Growing Food and Pride. Vegetable farms help produce a sense of dignity for women in Mozambique's agricultural cooperatives

EVERY day, it seems, more tiny, cane-thatch huts spring up on this flat, sandy land. They practically ring the sprawling capital with its down-at-the-heel high-rises and potholed boulevards. Refugees have been flocking to Maputo for years, fleeing the brutality of rebel guerrillas in the countryside and looking for food, work, and a means of survival. Albine Stoy and her four children came in 1987 from a village about 50 miles away. Rebel troops had killed their neighbors, and she was afraid to stay at home. Her husband, like so many other Mozambican men, had gone to work in South Africa years before. He visits his family once or twice a year, and every two months arranges for food to be sent to them.

Mrs. Stoy is beautiful, tall, and slender, with a hauntingly sad expression. Shyly she explains that she does not know what work her husband does in South Africa. He writes her letters, but she doesn't know how to read. It is not clear how she and her children survive.

Thousands like Stoy, barely able to feed their families, huddle around Maputo, hoping a means of survival will appear by virtue of their proximity to the city.

But thousands - about 11,500, in fact - have found their way out of utter poverty. They are members of a network of agricultural cooperatives founded in 1980, called the General Union of Cooperatives of the Green Zones. The organization supplies Maputo with more than 50 percent of the vegetables the city's 1 million people consume.

The General Union began as an offshoot of a government-run system of agricultural collectives established after independence in 1975. Most were dismal failures because they were run with a top-down, authoritarian hand, and members had little say in management decisions. Observers say the key to the cooperatives' success has been the active participation of members in the management of the individual processing units. In socialist Mozambique, the General Union's democratic structure makes it a dynamic engine for grass-roots development.

To its members, the General Union provides low-cost farm produce, a 25 percent discount on other foods, day care with three meals a day for young children, literacy classes, technical and leadership training, hygiene and nutrition courses, health care for mothers and children, and for some, access to new housing. The 210 cooperatives also have a high school, pig and duck farms, fish ponds, a ceramics factory, bio-gas processing plants, a reforestation program, animal feed factories, and an auto mechanics' workshop.

Because so many men have either been killed in the war or are working in South Africa, 95 percent of the General Union's members are women. For these illiterate peasants, belonging to the cooperatives provides a sense of mutual support, self-esteem, and confidence in their own abilities that is totally new to them.

In a self-styled Marxist country, the General Union's stress on democracy may be surprising. But many observers are impressed with the participatory way in which the cooperatives are run. Armindo Braz Barradas, director of commerce of the city of Maputo, has high praise for the organization.

``The most important thing about the General Union is how the cooperatives are managed,'' he says. ``They are run by the peasants themselves. And it's honest management. The members see that and they trust the organization. They are stimulated to work.''

A gentle rain is misting down on terraced plots planted with lettuce and onions at a cooperative called 8th of March. Eight women with kerchiefs on their heads, wearing long, brightly colored cotton skirts, bend from the hips over the earth. They hoe, weed, and plant with regular, fluid movements; some have babies strapped to their backs. As they work, they sing, in harmony, a low-pitched, rhythmic song.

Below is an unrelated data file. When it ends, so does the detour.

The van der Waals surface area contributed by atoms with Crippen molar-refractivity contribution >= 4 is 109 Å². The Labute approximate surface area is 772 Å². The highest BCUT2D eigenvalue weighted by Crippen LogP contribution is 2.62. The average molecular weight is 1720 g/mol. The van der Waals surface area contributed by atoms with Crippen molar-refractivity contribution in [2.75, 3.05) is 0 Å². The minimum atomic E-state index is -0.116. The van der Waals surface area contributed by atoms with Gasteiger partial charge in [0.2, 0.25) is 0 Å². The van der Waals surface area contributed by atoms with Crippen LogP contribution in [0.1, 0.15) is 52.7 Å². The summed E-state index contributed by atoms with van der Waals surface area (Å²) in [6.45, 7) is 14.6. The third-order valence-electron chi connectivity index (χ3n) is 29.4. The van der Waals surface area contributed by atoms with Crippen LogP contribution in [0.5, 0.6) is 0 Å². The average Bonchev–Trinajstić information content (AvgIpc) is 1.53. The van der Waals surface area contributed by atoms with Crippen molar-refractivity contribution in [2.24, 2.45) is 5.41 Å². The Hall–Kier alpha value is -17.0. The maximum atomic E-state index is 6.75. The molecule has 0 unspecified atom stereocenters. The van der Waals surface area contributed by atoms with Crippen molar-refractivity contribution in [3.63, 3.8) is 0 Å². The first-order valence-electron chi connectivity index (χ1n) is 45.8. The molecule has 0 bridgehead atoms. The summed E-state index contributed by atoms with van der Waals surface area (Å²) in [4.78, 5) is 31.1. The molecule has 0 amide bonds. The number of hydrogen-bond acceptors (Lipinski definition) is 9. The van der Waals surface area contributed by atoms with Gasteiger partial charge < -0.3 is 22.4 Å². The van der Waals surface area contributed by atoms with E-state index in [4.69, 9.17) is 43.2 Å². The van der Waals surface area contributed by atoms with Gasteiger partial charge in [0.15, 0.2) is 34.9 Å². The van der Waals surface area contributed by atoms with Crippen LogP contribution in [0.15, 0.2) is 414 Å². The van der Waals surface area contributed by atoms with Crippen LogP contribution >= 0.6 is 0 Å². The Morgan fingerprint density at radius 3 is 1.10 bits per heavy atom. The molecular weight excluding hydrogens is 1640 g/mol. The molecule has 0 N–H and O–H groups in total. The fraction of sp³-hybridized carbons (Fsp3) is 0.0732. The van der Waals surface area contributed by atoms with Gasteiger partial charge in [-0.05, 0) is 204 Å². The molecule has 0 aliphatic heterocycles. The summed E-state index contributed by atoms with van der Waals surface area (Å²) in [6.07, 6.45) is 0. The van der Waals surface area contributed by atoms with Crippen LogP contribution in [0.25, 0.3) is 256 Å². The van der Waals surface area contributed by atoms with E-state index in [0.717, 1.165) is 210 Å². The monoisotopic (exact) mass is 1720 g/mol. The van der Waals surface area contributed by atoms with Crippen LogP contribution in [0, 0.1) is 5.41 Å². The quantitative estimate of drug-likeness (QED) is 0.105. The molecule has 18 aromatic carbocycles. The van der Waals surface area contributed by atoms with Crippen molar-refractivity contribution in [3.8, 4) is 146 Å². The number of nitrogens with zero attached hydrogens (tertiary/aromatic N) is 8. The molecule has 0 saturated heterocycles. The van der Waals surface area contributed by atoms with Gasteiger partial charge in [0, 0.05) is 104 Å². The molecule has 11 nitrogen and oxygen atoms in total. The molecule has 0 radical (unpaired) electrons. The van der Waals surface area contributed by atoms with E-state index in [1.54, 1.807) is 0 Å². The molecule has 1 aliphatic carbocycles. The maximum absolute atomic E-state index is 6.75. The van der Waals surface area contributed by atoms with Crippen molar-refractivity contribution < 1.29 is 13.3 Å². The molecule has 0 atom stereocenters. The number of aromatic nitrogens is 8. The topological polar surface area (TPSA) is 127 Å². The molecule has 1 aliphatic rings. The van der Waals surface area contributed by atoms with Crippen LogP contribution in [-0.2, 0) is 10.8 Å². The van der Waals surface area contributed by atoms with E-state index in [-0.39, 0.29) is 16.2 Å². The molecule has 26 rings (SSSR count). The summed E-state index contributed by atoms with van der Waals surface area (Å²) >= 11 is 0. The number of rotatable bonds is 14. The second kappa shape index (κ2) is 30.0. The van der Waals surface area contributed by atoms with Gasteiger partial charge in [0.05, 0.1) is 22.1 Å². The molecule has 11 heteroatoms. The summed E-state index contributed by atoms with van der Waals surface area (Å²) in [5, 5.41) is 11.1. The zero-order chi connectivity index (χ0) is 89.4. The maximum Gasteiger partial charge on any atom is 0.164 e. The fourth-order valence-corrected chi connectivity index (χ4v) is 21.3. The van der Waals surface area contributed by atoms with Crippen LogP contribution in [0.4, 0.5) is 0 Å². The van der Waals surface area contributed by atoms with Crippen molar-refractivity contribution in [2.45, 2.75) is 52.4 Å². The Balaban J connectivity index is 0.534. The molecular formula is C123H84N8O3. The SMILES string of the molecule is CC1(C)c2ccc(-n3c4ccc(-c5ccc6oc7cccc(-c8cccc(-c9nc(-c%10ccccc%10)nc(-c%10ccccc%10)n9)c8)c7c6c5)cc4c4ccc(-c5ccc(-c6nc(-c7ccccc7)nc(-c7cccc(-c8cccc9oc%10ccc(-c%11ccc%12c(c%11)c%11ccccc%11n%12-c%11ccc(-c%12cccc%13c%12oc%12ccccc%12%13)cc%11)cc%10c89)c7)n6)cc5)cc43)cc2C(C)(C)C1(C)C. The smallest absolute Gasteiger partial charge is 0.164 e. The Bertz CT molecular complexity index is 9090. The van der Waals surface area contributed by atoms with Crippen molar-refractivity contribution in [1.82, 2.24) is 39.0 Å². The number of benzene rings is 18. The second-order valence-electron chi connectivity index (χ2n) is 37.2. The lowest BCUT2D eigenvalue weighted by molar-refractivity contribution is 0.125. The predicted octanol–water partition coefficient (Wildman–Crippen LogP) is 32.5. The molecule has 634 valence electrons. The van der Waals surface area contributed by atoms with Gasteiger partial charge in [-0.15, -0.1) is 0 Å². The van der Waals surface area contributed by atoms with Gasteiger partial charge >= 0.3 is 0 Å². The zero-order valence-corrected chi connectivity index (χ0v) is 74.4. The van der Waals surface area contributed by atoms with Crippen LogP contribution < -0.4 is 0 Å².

Outside this gently sloping garden, the soil is as dry and sandy as it is where Albine Stoy lives. But within the vegetable plot, between the rows of low, concrete walls running perpendicular to the incline, the earth is dark, heavy, and moist.

``We built these low walls to control erosion,'' says the leader of the cooperative, an elderly woman called Mama Matilda. ``We use pig and chicken manure, and we make compost out of plants and earth mixed. We often leave part of the garden covered with hay and let it rest, and we plant tubers, which help to improve the soil.'' Suddenly, as if attesting to the richness of the soil, a four-inch-long snail appears at her feet. With a grin Mama Matilda picks it up and tosses it out of the garden.

Around the vegetable garden the co-op members have planted trees: oranges, bananas, and papayas for their fruit, and casuarina pines as windbreakers.

``At first we had only agriculture here,'' says Mama Matilda. But she adds, with undisguised pride: ``Then we got pigs, then we got a well for clean water, then we got the day-care center. We're able to offer day care to our members because our co-op is so successful.''

Support from foreign donors helps, too. The General Union receives development funds from sources such as the governments of Norway, Switzerland, and Canada, and private institutions like the National Council of Negro Women in the United States. But failed development programs all over the world attest to the fact that money, without program management that is responsive to people's real needs, cannot buy success.

At the 8th of March co-op, the soft rain has let up, and a single file of toddlers, dressed in identical white pajamas with red and black playing cards all over them, emerges, shepherded by two teachers, from the whitewashed day-care building. They head for the bathroom - a separate structure, well built and spotless. One of the main purposes of the day-care centers is to teach the children Portuguese (they speak Ronga or Changana at home) so they will be able to attend the state-run primary schools. Many of their parents have had only one or two years of school and speak little or no Portuguese.